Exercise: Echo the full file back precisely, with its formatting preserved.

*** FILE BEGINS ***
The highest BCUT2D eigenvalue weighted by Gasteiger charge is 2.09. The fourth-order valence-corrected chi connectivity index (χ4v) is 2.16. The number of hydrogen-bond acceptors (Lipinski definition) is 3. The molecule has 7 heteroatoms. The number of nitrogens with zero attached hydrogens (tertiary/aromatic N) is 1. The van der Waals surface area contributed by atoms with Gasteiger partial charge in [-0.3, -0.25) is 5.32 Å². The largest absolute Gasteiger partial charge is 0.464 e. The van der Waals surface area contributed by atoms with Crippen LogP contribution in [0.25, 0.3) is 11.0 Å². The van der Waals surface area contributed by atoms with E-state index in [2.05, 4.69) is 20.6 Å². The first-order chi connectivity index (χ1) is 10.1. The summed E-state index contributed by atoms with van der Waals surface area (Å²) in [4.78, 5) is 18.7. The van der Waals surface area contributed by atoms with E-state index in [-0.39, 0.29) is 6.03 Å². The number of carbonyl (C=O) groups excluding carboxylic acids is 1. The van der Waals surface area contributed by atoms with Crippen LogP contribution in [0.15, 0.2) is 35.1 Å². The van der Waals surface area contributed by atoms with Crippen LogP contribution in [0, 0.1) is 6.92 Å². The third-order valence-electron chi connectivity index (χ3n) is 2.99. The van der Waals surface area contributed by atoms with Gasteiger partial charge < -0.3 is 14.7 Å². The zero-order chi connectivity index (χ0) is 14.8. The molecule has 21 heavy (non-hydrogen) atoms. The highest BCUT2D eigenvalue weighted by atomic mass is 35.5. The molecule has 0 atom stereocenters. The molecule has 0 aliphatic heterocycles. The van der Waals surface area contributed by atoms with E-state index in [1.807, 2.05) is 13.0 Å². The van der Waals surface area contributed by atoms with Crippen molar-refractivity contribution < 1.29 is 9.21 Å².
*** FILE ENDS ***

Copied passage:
The highest BCUT2D eigenvalue weighted by Gasteiger charge is 2.09. The fourth-order valence-corrected chi connectivity index (χ4v) is 2.16. The number of hydrogen-bond acceptors (Lipinski definition) is 3. The molecule has 7 heteroatoms. The number of nitrogens with zero attached hydrogens (tertiary/aromatic N) is 1. The van der Waals surface area contributed by atoms with Gasteiger partial charge in [-0.3, -0.25) is 5.32 Å². The largest absolute Gasteiger partial charge is 0.464 e. The van der Waals surface area contributed by atoms with Crippen LogP contribution in [0.25, 0.3) is 11.0 Å². The van der Waals surface area contributed by atoms with E-state index in [2.05, 4.69) is 20.6 Å². The first-order chi connectivity index (χ1) is 10.1. The summed E-state index contributed by atoms with van der Waals surface area (Å²) in [4.78, 5) is 18.7. The van der Waals surface area contributed by atoms with E-state index in [-0.39, 0.29) is 6.03 Å². The number of carbonyl (C=O) groups excluding carboxylic acids is 1. The van der Waals surface area contributed by atoms with Crippen LogP contribution in [0.15, 0.2) is 35.1 Å². The van der Waals surface area contributed by atoms with Crippen LogP contribution in [0, 0.1) is 6.92 Å². The third-order valence-electron chi connectivity index (χ3n) is 2.99. The van der Waals surface area contributed by atoms with Gasteiger partial charge < -0.3 is 14.7 Å². The zero-order chi connectivity index (χ0) is 14.8. The molecule has 21 heavy (non-hydrogen) atoms. The highest BCUT2D eigenvalue weighted by atomic mass is 35.5. The molecule has 0 atom stereocenters. The molecule has 0 aliphatic heterocycles. The van der Waals surface area contributed by atoms with E-state index in [1.807, 2.05) is 13.0 Å². The van der Waals surface area contributed by atoms with Crippen molar-refractivity contribution < 1.29 is 9.21 Å².